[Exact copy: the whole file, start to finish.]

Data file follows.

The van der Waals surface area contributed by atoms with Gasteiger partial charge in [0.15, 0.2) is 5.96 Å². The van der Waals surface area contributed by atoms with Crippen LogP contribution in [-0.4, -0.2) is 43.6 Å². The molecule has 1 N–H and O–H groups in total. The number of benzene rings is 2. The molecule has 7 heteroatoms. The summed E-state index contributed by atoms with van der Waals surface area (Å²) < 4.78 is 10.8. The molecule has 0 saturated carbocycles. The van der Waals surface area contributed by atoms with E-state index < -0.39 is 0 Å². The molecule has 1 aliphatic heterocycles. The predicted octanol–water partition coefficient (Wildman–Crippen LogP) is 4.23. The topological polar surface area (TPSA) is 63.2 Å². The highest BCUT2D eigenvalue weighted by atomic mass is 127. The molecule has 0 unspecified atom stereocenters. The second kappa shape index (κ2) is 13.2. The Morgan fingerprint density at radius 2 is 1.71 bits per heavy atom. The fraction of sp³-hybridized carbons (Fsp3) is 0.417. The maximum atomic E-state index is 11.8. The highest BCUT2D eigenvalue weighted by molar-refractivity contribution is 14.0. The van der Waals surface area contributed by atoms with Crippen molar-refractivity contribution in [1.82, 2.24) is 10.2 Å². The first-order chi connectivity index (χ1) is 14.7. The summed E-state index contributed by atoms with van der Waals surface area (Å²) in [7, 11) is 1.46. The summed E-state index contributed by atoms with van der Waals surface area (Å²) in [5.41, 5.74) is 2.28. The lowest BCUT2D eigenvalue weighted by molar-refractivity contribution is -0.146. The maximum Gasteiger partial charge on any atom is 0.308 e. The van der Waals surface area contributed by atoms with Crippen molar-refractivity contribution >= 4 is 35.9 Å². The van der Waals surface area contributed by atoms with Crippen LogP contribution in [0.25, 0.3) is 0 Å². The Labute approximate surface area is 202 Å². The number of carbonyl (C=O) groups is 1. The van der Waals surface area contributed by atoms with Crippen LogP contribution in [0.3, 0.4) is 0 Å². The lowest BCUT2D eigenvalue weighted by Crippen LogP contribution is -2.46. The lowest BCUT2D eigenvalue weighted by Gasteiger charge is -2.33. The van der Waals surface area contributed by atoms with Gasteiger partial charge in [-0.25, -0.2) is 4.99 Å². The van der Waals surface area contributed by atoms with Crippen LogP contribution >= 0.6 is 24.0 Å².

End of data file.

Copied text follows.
The van der Waals surface area contributed by atoms with Gasteiger partial charge in [0.15, 0.2) is 5.96 Å². The van der Waals surface area contributed by atoms with Crippen LogP contribution in [-0.4, -0.2) is 43.6 Å². The molecule has 1 N–H and O–H groups in total. The number of benzene rings is 2. The molecule has 7 heteroatoms. The summed E-state index contributed by atoms with van der Waals surface area (Å²) < 4.78 is 10.8. The molecule has 0 saturated carbocycles. The van der Waals surface area contributed by atoms with E-state index < -0.39 is 0 Å². The molecule has 1 aliphatic heterocycles. The predicted octanol–water partition coefficient (Wildman–Crippen LogP) is 4.23. The topological polar surface area (TPSA) is 63.2 Å². The highest BCUT2D eigenvalue weighted by atomic mass is 127. The molecule has 0 unspecified atom stereocenters. The second kappa shape index (κ2) is 13.2. The Morgan fingerprint density at radius 2 is 1.71 bits per heavy atom. The fraction of sp³-hybridized carbons (Fsp3) is 0.417. The maximum atomic E-state index is 11.8. The highest BCUT2D eigenvalue weighted by molar-refractivity contribution is 14.0. The van der Waals surface area contributed by atoms with Crippen molar-refractivity contribution in [1.82, 2.24) is 10.2 Å². The first-order chi connectivity index (χ1) is 14.7. The summed E-state index contributed by atoms with van der Waals surface area (Å²) in [7, 11) is 1.46. The summed E-state index contributed by atoms with van der Waals surface area (Å²) in [5.41, 5.74) is 2.28. The lowest BCUT2D eigenvalue weighted by molar-refractivity contribution is -0.146. The maximum Gasteiger partial charge on any atom is 0.308 e. The van der Waals surface area contributed by atoms with Crippen molar-refractivity contribution >= 4 is 35.9 Å². The van der Waals surface area contributed by atoms with Crippen LogP contribution in [0.25, 0.3) is 0 Å². The Labute approximate surface area is 202 Å². The number of carbonyl (C=O) groups is 1. The van der Waals surface area contributed by atoms with Crippen LogP contribution in [0.3, 0.4) is 0 Å². The lowest BCUT2D eigenvalue weighted by Crippen LogP contribution is -2.46. The lowest BCUT2D eigenvalue weighted by Gasteiger charge is -2.33. The van der Waals surface area contributed by atoms with Gasteiger partial charge in [-0.25, -0.2) is 4.99 Å². The van der Waals surface area contributed by atoms with Crippen LogP contribution >= 0.6 is 24.0 Å².